This part of our series on PKI security in large scale web applications examines the limits of traditional Off-the-Shelf PKI-validation solutions.

Per Joint Task Force Global Network Operations (JTF-GNO), the #1 method of attack on the DoD information network is compromised user IDs and passwords. Homeland Security Presidential Directive (HSPD 1) — implemented in the wake of September 11, 2001 — mandates a federal standard for secure and reliable forms of identification.

Validating a user’s identity is at the heart of PKI’s effectiveness. Certificate-validation software is currently available off-the-shelf from a variety of private companies. These products typically employ a desktop application that transmits HTTP requests to corresponding certificate-status servers whenever a smart card (or other public key) is presented. The server verifies the smart card’s digital certificate against a Certificate Revocation List (CRL)—provided by a principal Certifying Authority—and determines whether the user’s access is granted or denied.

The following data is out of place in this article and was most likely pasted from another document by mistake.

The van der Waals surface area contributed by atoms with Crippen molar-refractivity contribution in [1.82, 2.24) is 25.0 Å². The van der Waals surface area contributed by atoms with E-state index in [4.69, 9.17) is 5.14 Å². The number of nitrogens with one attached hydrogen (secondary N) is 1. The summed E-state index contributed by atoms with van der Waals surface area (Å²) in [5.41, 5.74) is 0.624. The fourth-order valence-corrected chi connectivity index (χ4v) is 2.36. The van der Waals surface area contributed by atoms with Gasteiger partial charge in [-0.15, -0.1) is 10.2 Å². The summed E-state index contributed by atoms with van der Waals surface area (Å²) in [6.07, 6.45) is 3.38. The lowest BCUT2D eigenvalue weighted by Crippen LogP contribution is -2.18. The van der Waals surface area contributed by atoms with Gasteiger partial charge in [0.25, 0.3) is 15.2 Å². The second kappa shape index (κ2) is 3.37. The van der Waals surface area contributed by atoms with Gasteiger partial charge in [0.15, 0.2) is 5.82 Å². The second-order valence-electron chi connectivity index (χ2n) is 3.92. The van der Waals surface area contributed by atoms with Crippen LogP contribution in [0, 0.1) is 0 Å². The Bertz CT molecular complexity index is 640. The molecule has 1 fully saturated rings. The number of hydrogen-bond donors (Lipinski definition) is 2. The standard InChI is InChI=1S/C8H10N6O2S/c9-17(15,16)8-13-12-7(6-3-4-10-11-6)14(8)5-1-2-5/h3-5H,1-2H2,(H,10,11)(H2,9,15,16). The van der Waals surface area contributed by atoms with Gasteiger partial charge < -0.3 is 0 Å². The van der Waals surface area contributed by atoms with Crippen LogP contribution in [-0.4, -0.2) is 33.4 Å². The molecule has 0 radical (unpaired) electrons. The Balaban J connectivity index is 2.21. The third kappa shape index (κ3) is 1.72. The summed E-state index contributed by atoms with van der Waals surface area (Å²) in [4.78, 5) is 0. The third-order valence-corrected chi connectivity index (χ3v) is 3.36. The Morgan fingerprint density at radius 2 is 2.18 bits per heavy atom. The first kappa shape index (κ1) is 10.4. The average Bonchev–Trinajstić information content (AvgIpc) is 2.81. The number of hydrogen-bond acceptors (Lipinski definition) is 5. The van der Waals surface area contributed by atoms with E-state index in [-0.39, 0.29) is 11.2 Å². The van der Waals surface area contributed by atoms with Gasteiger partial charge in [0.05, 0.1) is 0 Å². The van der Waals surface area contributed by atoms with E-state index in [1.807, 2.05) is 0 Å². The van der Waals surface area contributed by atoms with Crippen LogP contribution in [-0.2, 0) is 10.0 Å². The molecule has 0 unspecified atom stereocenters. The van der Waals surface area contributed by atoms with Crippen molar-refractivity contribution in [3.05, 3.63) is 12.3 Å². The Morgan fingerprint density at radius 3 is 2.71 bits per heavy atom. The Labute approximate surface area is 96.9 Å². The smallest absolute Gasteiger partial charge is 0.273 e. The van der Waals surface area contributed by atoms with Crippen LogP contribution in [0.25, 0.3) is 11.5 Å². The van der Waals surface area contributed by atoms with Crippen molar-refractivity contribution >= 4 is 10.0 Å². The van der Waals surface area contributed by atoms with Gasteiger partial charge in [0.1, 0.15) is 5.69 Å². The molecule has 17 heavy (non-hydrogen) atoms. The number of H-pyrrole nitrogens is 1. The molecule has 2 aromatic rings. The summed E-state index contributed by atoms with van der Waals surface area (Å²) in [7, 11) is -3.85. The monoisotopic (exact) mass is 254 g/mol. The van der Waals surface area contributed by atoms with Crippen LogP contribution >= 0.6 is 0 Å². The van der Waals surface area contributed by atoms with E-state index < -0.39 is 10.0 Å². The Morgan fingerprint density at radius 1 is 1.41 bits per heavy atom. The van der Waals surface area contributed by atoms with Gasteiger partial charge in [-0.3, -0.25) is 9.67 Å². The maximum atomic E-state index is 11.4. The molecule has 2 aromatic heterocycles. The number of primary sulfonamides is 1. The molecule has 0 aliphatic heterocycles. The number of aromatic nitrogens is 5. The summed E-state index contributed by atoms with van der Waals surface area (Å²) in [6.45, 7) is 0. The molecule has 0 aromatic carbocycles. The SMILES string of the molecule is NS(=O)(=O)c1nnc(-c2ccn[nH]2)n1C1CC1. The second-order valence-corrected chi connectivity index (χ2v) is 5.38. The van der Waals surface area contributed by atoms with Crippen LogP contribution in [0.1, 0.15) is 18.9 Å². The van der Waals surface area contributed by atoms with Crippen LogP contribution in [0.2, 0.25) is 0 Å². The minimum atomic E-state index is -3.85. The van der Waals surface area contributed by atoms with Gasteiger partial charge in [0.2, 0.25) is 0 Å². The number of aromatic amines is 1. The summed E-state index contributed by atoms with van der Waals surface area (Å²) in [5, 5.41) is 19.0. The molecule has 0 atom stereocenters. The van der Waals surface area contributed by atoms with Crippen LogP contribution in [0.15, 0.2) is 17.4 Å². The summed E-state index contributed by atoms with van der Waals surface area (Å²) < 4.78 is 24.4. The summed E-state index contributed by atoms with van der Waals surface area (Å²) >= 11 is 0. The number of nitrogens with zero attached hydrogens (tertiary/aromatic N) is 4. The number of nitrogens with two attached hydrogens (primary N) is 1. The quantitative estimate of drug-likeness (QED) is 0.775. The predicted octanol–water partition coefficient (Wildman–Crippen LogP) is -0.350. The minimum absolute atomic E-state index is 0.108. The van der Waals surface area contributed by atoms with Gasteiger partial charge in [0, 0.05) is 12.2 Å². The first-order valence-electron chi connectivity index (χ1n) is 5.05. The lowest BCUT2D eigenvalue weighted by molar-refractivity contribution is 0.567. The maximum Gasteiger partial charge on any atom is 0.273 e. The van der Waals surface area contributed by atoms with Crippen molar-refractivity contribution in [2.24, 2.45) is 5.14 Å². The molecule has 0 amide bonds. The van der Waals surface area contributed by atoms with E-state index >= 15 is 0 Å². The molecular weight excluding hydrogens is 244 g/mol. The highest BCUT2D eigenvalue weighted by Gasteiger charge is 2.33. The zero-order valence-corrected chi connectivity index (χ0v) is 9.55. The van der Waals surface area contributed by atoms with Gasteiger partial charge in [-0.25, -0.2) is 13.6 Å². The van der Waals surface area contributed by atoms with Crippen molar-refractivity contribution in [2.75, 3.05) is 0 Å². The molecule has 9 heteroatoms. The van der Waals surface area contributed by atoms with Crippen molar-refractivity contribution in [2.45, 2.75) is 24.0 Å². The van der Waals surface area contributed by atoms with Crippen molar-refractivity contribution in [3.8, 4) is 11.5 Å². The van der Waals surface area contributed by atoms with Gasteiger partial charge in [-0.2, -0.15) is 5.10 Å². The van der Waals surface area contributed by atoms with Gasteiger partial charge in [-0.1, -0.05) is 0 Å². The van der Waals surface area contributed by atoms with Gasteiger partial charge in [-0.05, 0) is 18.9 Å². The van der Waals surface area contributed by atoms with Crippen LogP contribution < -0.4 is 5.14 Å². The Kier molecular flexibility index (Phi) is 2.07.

Within a PKI, it is particularly important to ensure certificate validation is performed efficiently to minimize impact to users, networks, and system applications. And while standard off-the-shelf products have proven effective when deployed to smaller systems with relatively limited user volume, larger, more sophisticated systems typically require a more robust solution.

Many large-scale, high-volume systems use sophisticated load-balanced and clustered architectures that deploy applications redundantly across multiple nodes—optimizing availability and failover, while operating as a single virtual machine.

Traditional COTS products, however, require a one-to-one connection between the local application and the externally-hosted CRLs, which load-balanced architectures prevent. As a result, traditional COTS solutions cannot be properly configured for most large-scale systems without negatively impacting availability and performance.  While sufficient for small systems and applications, these COTS solutions are not well suited for the high volume demands of large-scale web applications.

The next installment will examine how the Partnet eValidate software package is an ideal PKI security solution for  high-volume,  large scale systems.